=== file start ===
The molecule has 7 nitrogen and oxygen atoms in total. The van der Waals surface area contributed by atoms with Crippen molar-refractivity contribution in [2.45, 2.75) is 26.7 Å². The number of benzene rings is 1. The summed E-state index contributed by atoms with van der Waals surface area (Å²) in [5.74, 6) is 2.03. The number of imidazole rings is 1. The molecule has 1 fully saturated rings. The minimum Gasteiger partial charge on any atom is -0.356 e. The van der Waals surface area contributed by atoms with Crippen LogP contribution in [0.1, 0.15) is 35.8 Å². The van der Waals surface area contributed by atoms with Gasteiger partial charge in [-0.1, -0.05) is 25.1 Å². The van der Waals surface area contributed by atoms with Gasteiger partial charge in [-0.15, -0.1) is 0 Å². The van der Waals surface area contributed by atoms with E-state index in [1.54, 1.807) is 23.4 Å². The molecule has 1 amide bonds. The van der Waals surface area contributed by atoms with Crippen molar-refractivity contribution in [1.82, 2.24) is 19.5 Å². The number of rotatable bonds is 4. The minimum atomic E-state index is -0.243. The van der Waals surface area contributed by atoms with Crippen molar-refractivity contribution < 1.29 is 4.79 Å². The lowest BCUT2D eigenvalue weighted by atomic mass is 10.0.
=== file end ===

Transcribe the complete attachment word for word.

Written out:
The molecule has 7 nitrogen and oxygen atoms in total. The van der Waals surface area contributed by atoms with Crippen molar-refractivity contribution in [2.45, 2.75) is 26.7 Å². The number of benzene rings is 1. The summed E-state index contributed by atoms with van der Waals surface area (Å²) in [5.74, 6) is 2.03. The number of imidazole rings is 1. The molecule has 1 fully saturated rings. The minimum Gasteiger partial charge on any atom is -0.356 e. The van der Waals surface area contributed by atoms with Crippen LogP contribution in [0.1, 0.15) is 35.8 Å². The van der Waals surface area contributed by atoms with Gasteiger partial charge in [-0.1, -0.05) is 25.1 Å². The van der Waals surface area contributed by atoms with Gasteiger partial charge in [-0.15, -0.1) is 0 Å². The van der Waals surface area contributed by atoms with E-state index in [1.54, 1.807) is 23.4 Å². The molecule has 1 amide bonds. The van der Waals surface area contributed by atoms with Crippen molar-refractivity contribution in [1.82, 2.24) is 19.5 Å². The number of rotatable bonds is 4. The minimum atomic E-state index is -0.243. The van der Waals surface area contributed by atoms with Crippen molar-refractivity contribution < 1.29 is 4.79 Å². The lowest BCUT2D eigenvalue weighted by atomic mass is 10.0.